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Lord Byron (1788–1824).  Poetry of Byron.  1881.
 
II. Descriptive and Narrative
Rome
 
(Childe Harold, Canto iv. Stanzas 78, 79.)

  OH Rome! my country! city of the soul!
  The orphans of the heart must turn to thee,
  Lone mother of dead empires! and control
  In their shut breasts their petty misery.
  What are our woes and sufferance? Come and see        5
  The cypress, hear the owl, and plod your way
  O’er steps of broken thrones and temples, ye!
  Whose agonies are evils of a day—
A world is at our feet as fragile as our clay.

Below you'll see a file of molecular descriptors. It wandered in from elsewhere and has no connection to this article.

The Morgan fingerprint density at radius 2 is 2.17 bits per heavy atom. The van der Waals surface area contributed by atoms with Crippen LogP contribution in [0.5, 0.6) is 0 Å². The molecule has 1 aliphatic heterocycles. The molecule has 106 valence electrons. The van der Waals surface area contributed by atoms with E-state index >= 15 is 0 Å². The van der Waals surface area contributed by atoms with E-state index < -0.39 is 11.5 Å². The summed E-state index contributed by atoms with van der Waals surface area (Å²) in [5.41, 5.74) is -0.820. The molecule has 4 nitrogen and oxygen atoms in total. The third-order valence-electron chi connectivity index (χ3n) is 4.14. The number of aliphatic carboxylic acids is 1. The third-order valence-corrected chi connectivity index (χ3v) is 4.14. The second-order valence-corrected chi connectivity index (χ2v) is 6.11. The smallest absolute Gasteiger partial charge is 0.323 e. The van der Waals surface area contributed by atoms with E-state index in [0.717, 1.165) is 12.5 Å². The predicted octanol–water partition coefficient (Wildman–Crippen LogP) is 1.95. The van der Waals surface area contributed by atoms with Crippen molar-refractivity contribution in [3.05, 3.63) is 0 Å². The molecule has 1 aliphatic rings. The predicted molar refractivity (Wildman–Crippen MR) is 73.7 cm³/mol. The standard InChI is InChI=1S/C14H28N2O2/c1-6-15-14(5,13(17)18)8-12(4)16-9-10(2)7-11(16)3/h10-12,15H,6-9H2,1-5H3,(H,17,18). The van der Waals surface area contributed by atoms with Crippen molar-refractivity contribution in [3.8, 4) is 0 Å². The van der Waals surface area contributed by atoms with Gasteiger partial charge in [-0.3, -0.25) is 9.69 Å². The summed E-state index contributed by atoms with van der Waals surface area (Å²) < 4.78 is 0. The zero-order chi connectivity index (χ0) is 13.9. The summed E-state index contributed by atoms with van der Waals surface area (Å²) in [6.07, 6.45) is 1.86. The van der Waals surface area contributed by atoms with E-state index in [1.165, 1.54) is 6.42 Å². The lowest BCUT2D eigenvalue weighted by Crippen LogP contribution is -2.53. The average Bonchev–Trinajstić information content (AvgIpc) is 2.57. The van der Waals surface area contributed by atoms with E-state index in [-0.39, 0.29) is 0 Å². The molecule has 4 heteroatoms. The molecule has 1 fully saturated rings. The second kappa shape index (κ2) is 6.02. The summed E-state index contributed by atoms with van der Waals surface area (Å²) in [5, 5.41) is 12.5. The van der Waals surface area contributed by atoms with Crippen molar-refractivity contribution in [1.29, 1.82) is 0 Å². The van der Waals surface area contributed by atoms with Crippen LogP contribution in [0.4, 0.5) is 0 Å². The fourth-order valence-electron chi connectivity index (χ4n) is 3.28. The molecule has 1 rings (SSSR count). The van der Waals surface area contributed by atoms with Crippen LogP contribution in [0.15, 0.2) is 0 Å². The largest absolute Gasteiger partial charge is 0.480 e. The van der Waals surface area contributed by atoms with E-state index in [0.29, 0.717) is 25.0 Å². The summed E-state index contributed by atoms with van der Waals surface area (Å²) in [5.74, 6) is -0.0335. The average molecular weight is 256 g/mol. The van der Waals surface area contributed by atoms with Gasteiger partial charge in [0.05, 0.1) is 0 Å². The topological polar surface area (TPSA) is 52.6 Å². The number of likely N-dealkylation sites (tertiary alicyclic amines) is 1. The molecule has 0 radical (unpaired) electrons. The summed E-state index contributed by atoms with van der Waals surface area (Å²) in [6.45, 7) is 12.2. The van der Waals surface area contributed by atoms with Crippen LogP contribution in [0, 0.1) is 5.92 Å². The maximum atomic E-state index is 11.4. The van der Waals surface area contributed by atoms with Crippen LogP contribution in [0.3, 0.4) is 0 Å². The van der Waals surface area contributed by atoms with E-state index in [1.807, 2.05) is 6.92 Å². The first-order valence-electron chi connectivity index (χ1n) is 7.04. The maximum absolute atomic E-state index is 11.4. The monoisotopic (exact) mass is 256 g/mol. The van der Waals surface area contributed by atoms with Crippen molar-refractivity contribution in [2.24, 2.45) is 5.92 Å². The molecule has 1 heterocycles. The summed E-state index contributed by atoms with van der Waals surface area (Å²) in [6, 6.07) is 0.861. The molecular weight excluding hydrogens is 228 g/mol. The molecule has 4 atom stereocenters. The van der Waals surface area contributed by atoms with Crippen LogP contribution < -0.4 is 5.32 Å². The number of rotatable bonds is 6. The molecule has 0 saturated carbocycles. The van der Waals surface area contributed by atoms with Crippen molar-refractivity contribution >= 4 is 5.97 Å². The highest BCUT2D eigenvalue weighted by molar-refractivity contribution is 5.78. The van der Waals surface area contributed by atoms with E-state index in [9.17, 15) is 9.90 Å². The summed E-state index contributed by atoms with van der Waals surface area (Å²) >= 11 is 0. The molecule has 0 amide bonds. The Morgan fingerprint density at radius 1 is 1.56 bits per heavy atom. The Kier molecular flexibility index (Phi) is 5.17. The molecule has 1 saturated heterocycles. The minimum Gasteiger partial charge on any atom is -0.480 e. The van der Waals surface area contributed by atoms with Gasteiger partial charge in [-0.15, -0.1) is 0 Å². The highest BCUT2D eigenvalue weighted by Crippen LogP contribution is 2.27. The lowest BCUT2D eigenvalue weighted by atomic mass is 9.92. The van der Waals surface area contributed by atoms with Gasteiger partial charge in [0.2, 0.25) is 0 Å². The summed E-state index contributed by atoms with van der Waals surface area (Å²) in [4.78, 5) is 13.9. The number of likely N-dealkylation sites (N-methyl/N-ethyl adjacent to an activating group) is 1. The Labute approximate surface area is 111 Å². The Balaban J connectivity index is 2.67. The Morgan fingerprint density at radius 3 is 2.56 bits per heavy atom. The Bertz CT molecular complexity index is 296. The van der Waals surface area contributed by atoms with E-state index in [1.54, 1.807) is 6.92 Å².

The Niobe of nations! there she stands,        10
  Childless and crownless, in her voiceless woe;
  An empty urn within her wither’d hands,
  Whose holy dust was scatter’d long ago;
  The Scipios’ tomb contains no ashes now;
  The very sepulchres lie tenantless        15
  Of their heroic dwellers: dost thou flow,
  Old Tiber! through a marbles wilderness?
Rise, with thy yellow waves, and mantle her distress.
 
 
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